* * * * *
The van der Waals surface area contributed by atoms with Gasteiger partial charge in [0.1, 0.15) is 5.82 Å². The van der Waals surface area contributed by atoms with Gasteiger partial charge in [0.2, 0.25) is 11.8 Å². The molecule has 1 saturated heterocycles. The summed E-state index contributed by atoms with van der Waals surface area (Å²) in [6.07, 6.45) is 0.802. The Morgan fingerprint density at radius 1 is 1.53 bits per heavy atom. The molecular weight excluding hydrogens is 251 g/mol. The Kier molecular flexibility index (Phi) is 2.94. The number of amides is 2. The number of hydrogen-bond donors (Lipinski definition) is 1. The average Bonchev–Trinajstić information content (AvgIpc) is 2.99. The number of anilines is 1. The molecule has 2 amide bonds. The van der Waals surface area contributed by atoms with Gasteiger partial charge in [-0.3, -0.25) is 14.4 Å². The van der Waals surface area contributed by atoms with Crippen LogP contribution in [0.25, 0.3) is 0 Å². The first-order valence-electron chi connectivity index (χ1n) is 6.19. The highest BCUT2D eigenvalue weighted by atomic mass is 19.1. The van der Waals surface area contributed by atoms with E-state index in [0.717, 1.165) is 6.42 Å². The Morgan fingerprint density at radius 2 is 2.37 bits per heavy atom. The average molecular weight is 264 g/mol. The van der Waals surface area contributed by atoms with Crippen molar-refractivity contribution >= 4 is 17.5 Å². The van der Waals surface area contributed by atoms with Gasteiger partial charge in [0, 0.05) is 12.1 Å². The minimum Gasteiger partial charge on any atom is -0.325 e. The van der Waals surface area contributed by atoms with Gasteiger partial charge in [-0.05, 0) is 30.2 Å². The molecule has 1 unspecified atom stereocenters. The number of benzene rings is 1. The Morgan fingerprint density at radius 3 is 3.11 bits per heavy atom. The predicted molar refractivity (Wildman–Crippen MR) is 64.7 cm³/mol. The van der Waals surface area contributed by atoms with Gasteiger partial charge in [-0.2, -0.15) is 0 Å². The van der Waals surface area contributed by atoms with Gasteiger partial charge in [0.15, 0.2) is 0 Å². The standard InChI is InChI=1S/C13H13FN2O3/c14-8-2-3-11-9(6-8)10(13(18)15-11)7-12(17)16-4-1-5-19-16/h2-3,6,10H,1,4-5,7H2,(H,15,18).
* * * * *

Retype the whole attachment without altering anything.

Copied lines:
The van der Waals surface area contributed by atoms with Gasteiger partial charge in [0.1, 0.15) is 5.82 Å². The van der Waals surface area contributed by atoms with Gasteiger partial charge in [0.2, 0.25) is 11.8 Å². The molecule has 1 saturated heterocycles. The summed E-state index contributed by atoms with van der Waals surface area (Å²) in [6.07, 6.45) is 0.802. The Morgan fingerprint density at radius 1 is 1.53 bits per heavy atom. The molecular weight excluding hydrogens is 251 g/mol. The Kier molecular flexibility index (Phi) is 2.94. The number of amides is 2. The number of hydrogen-bond donors (Lipinski definition) is 1. The average Bonchev–Trinajstić information content (AvgIpc) is 2.99. The number of anilines is 1. The molecule has 2 amide bonds. The van der Waals surface area contributed by atoms with Gasteiger partial charge in [-0.3, -0.25) is 14.4 Å². The van der Waals surface area contributed by atoms with Crippen LogP contribution in [0.25, 0.3) is 0 Å². The first-order valence-electron chi connectivity index (χ1n) is 6.19. The highest BCUT2D eigenvalue weighted by atomic mass is 19.1. The van der Waals surface area contributed by atoms with E-state index in [0.717, 1.165) is 6.42 Å². The Morgan fingerprint density at radius 2 is 2.37 bits per heavy atom. The average molecular weight is 264 g/mol. The van der Waals surface area contributed by atoms with Crippen molar-refractivity contribution >= 4 is 17.5 Å². The van der Waals surface area contributed by atoms with Gasteiger partial charge in [0, 0.05) is 12.1 Å². The minimum Gasteiger partial charge on any atom is -0.325 e. The van der Waals surface area contributed by atoms with Gasteiger partial charge in [-0.05, 0) is 30.2 Å². The molecule has 1 unspecified atom stereocenters. The number of benzene rings is 1. The Morgan fingerprint density at radius 3 is 3.11 bits per heavy atom. The predicted molar refractivity (Wildman–Crippen MR) is 64.7 cm³/mol. The van der Waals surface area contributed by atoms with Gasteiger partial charge in [-0.2, -0.15) is 0 Å². The van der Waals surface area contributed by atoms with Gasteiger partial charge in [0.15, 0.2) is 0 Å². The standard InChI is InChI=1S/C13H13FN2O3/c14-8-2-3-11-9(6-8)10(13(18)15-11)7-12(17)16-4-1-5-19-16/h2-3,6,10H,1,4-5,7H2,(H,15,18).